Earlier this week, we had the pleasure of sponsoring and participating in an #H2HChat, a weekly Twitter chat with a focus on sharing and its effect on the human economy. This week’s chat was particularly close to our hearts because of its topic: the art of sharing in a service driven world.
Hosted by Bryan Kramer, the author of Shareology, the panel boasted of some of the most illustrious people in the customer support space – Frank Eliason, Peter Shankman and our very own Alan Berkson. It’s a riveting hour long chat, peppered with so many colorful anecdotes and interesting stories that a proper recap reads like a transcript of the whole discussion.
Here are a few themes that emerged during this fascinating discussion:
Customers don’t want steaks at the airport. They just want to be treated like normal people.
Until a few years back, most businesses’ social media strategy involved getting a Twitter account and just waiting for a problem to happen before placating the customer. And that’s the equivalent of the fire department just putting out fires without trying to stop fires from happening in the first place.
However, things have changed. Businesses have realized that proactivity is the way to go, that they have to humanize specific roles and provide for personalized interactions that will wow their customers. The only problem being that they don’t do it for everyone. Most businesses tend to go for grand declarations of love, declarations only for their VIP customers, their influencers, people who they know will spread their name near and far.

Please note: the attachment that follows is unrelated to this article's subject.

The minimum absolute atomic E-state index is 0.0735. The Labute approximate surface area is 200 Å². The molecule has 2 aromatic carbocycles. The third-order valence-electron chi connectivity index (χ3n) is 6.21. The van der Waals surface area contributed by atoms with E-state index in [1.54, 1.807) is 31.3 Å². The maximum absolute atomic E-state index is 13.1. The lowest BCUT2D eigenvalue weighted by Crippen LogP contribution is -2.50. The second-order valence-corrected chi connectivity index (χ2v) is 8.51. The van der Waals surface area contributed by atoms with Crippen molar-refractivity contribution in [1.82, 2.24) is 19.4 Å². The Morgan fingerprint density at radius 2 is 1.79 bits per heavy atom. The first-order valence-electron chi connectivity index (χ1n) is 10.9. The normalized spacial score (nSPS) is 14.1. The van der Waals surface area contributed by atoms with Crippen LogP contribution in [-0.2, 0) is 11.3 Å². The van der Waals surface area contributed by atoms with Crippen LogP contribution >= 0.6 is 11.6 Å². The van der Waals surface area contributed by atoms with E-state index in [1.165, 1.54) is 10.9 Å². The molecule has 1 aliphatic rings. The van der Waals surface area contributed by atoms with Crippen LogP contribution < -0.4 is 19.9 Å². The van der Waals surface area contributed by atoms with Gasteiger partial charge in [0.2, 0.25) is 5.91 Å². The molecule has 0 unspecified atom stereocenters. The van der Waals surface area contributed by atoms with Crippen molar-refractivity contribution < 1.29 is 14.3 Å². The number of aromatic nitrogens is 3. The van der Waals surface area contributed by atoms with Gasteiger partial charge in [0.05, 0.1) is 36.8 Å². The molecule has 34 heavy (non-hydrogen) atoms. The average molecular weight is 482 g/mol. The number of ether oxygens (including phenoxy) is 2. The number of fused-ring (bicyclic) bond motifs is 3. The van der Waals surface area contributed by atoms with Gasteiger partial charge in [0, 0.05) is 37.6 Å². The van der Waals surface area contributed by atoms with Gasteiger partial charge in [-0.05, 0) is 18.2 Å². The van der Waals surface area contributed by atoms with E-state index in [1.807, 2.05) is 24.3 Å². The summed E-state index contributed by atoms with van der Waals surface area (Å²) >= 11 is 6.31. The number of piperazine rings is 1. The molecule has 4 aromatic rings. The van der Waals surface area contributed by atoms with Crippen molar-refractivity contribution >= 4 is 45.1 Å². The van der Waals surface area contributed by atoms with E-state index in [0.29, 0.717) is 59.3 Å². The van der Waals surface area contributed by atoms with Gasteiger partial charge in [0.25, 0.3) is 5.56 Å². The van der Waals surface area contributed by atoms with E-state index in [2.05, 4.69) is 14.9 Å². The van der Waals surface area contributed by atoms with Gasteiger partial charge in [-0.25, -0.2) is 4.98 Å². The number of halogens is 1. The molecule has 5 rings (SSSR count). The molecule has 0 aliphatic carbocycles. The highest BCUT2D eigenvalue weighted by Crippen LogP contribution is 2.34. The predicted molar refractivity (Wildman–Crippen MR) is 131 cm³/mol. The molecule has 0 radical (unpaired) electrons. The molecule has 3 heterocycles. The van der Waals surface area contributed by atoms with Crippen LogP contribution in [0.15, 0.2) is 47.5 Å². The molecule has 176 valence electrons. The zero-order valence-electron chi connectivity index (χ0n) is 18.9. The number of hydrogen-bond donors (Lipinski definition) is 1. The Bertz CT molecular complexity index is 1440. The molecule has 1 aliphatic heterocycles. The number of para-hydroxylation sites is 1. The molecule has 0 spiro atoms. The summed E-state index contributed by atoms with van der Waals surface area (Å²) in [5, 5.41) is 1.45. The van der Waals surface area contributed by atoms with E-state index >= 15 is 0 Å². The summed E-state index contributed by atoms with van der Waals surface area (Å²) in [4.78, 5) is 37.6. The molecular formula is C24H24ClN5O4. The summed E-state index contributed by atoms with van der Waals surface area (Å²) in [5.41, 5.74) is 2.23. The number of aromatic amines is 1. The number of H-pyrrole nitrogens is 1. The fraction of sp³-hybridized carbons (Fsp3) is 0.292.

Granted, they aren’t scaleable gestures but you know what the worst part is? Most customers don’t expect these grandiose declarations.
Steaks at the airport are nice, especially after a long flight and a lunch so far back in the past that it might as well have never happened, but that’s not what most customers want.
Customers just want to be treated like they matter, like they exist. The majority of customers don’t need anything more than an acknowledgement that they’re real people and not numbers. It’s not about billions and billions of gestures, it’s about being a good human being to your customers.
Customer service is all about continuity; it’s not about a one-off gesture.
As Peter Shankman put it,
“I don’t want to be treated like a nobody. I don’t need you to go out of your way to surprise me. I just want to be smiled at. I want to get a “Hello!”, a “Welcome to our airline!”. Something that tells me I exist in your eyes. That’s all you need to propel you into the stratosphere.
Great customer service is all about hiring the right people and empowering them
A lot of service-oriented companies make a right mess of this because they tend to view their customer service department as a cost-center and not as a profit center. They make the mistake of hiring from the bottom of the barrel for their customer support reps, a mistake of colossal proportions because customer support reps are the face of the company. If they cut corners and focus on just reducing costs without stopping to consider that if they don’t treat their employees right, if they don’t respect them or empower them, they [employees] are not going to have enough motivation or power to treat their customers well. The strategy’s not actually saving them any money, it’s in fact costing them more.